One year ago, Washington Post columnist Jamal Khashoggi was murdered in the Saudi Arabian consulate in Turkey. He was working for the Washington Post because he was in exile from his Saudi Arabia. He was a vigorous advocate for openness, accountability, and transparency. He used his platform to urge the Saudi leadership to embrace these important values and was assassinated by their agents as a result.
Khashoggi knew that using his voice in this way carried risks. He nevertheless pushed for democratic reforms in Saudi Arabia. His commitment to democracy aligned him with a foundational element of our democracy here in the United States, which is a free and independent press. In the year since his murder, his legacy has become even more profound.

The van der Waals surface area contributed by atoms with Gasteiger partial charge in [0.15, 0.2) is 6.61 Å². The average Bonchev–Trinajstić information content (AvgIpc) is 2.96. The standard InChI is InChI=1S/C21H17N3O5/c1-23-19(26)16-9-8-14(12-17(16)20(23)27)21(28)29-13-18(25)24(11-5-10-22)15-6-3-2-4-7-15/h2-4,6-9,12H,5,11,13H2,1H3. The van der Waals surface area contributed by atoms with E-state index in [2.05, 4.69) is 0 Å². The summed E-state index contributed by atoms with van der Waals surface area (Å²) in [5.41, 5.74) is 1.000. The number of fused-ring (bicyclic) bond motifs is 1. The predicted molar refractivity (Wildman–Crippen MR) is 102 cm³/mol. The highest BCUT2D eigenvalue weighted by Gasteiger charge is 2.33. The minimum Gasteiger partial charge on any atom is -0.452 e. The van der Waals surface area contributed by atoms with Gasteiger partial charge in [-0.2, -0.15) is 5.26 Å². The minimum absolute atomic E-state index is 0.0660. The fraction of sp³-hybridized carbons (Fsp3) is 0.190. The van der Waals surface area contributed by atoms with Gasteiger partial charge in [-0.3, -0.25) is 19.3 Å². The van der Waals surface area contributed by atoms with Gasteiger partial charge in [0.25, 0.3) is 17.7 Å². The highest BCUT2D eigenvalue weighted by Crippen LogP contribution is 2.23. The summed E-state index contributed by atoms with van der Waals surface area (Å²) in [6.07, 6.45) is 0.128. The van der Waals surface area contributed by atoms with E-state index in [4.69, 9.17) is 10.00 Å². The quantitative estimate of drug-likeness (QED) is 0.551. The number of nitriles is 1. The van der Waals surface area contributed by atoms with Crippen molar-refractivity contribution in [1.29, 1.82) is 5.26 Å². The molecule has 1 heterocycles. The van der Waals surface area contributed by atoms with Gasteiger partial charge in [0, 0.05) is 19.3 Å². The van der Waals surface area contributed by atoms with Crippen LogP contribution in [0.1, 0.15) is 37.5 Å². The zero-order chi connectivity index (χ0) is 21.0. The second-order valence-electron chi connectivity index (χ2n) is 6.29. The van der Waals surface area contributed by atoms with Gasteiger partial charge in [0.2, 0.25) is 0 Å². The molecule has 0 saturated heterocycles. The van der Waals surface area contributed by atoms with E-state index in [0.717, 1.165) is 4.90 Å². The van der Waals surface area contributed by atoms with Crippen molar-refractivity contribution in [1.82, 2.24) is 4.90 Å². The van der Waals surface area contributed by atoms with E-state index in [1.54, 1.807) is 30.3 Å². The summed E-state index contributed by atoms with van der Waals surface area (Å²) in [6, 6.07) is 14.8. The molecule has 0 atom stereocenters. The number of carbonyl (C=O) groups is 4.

A commitment to openness, accountability, and transparency is a hallmark of journalism. These principles deserve to be memorialized in a permanent way. The Fallen Journalists Memorial Foundation was recently launched to build a memorial in Washington so that we never forget Khashoggi and others like him. The memorial will not include any names. Instead, it will be a testament to the commitment shared by journalists to the values of democracy all over the world.